Near- Wellbore Rheology of Alkali Surfactant Polymers
Research output: Research › Master's Thesis
Polymer solutions are injected into oil reservoirs to increase the efficiency of water flood operations due to better mobility control and decreasing residual oil saturation. In the Vienna Basin in Austria a polymer injection pilot has been running since No-vember 2011. During injection pressure rises until the formation parting pressure is reached. Associated high shear strains acting in the polymer cause severe mechanical degradation. To quantify the rheological behaviour of polymer solutions mixed with alkaline agents or surfactants, core flood experiments and rheometer measurements were conducted within the framework of this thesis. To imitate the conditions of the pilot injecting into the 8th Torton Horizon of the Matzen reservoir, hydrolyzed polyacrylamide (HPAM) was used. Nordhorn sandstone was chosen to come as close to the actual reservoir rocks as possible. The average permeability of core plugs was about 2 Darcy and porosity about 25 %. Apparent viscosities were calculated from pressure differentials measured on the core plugs assuming a capillary tube bundle model. At velocities as high as in the near wellbore region of injectors, shear degradation was seen for all solutions tested. Addition of > 2 wt. % surfactant lead to up to about 20% higher apparent viscosities than inferred for the polymer-only solution but shear degradation still occurred A solution containing 10 wt. % Na2HCO3 was, however, found to show a much lower apparent viscosity than the reference solution without alkalis. At low velocities (1m/d), as observed in the depth of the reservoir, shear thinning behaviour was also seen for surfactant polymer solutions. Inertial effects were experimentally found to cause an apparent increase of brine viscosity of around 10%. This corresponds reasonably well to the analytic result that centrifugal forces reach a magnitude of about 7.9% of the viscous forces. Residual resistance factors RRF were also analyzed by comparing pressure profiles of brine floods before and after the polymer flood. It was found that RRFs increase with water flood velocity, rather than decrease. A clear trend among the different solutions tested was not observed. RRFs measured range between 2- 3.5. Viscosity data from rheometer measurements indicated pure shear thinning behaviour for all solutions. A correlation between rheometer- & core flood data was not found.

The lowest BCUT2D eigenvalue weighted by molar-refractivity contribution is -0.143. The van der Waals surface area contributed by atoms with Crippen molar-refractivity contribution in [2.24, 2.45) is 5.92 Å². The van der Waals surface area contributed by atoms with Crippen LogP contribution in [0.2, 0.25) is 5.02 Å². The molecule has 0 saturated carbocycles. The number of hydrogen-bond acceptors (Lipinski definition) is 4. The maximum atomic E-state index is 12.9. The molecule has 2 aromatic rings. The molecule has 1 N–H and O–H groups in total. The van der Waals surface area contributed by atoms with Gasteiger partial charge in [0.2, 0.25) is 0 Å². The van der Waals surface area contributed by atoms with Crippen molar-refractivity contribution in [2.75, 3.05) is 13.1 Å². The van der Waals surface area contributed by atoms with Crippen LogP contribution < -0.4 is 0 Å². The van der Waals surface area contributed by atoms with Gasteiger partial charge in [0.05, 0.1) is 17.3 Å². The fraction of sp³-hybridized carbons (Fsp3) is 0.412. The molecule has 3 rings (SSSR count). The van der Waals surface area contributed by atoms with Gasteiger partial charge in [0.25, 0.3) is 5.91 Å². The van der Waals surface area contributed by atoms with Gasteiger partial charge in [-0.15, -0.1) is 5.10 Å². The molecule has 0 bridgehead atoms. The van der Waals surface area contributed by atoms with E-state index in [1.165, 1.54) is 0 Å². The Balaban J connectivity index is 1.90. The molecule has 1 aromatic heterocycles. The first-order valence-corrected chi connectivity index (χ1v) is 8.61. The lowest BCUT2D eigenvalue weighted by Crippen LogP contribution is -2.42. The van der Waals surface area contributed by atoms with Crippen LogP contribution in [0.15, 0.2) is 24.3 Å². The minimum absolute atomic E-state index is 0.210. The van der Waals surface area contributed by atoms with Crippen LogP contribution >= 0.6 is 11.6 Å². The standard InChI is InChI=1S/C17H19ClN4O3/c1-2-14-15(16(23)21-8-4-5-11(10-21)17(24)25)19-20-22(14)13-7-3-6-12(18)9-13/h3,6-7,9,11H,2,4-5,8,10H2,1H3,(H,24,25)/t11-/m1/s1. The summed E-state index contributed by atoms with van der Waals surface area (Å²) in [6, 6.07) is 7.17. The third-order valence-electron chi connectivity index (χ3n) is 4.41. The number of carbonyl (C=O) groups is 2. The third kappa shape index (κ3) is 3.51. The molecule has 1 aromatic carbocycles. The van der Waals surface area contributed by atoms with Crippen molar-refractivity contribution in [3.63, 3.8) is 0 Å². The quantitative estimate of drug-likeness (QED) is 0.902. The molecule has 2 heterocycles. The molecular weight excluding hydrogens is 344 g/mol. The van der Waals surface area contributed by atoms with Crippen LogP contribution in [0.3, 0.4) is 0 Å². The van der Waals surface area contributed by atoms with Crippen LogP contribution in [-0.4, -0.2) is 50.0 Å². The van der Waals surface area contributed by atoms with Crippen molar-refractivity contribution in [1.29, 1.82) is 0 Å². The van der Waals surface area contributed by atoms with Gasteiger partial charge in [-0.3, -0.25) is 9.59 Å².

|Award date||19 Dec 2014|
|State||Published - 2014|